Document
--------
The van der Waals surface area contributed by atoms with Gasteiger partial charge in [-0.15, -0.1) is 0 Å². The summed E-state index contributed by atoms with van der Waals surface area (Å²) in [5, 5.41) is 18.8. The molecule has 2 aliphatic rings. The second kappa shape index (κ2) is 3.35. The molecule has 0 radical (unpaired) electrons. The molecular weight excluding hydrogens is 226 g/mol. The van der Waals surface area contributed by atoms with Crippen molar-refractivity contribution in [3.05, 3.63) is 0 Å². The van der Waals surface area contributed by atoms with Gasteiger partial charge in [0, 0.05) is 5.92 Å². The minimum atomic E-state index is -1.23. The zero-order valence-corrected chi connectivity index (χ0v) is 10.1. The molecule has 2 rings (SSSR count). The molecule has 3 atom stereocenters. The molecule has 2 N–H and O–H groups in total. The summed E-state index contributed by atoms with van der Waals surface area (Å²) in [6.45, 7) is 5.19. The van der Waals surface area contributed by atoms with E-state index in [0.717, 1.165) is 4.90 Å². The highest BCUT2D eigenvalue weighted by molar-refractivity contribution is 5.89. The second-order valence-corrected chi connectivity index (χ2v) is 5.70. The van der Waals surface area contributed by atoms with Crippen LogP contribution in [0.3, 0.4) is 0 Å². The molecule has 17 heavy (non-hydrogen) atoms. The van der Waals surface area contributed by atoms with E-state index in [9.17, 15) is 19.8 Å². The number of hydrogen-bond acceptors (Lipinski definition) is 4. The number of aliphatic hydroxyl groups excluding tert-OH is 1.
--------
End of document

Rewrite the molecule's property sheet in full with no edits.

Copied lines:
The van der Waals surface area contributed by atoms with Gasteiger partial charge in [-0.15, -0.1) is 0 Å². The summed E-state index contributed by atoms with van der Waals surface area (Å²) in [5, 5.41) is 18.8. The molecule has 2 aliphatic rings. The second kappa shape index (κ2) is 3.35. The molecule has 0 radical (unpaired) electrons. The molecular weight excluding hydrogens is 226 g/mol. The van der Waals surface area contributed by atoms with Crippen molar-refractivity contribution in [3.05, 3.63) is 0 Å². The van der Waals surface area contributed by atoms with Gasteiger partial charge in [0, 0.05) is 5.92 Å². The minimum atomic E-state index is -1.23. The zero-order valence-corrected chi connectivity index (χ0v) is 10.1. The molecule has 2 rings (SSSR count). The molecule has 3 atom stereocenters. The molecule has 2 N–H and O–H groups in total. The summed E-state index contributed by atoms with van der Waals surface area (Å²) in [6.45, 7) is 5.19. The van der Waals surface area contributed by atoms with E-state index in [0.717, 1.165) is 4.90 Å². The highest BCUT2D eigenvalue weighted by molar-refractivity contribution is 5.89. The second-order valence-corrected chi connectivity index (χ2v) is 5.70. The van der Waals surface area contributed by atoms with Crippen LogP contribution in [0.3, 0.4) is 0 Å². The molecule has 17 heavy (non-hydrogen) atoms. The van der Waals surface area contributed by atoms with E-state index in [9.17, 15) is 19.8 Å². The number of hydrogen-bond acceptors (Lipinski definition) is 4. The number of aliphatic hydroxyl groups excluding tert-OH is 1.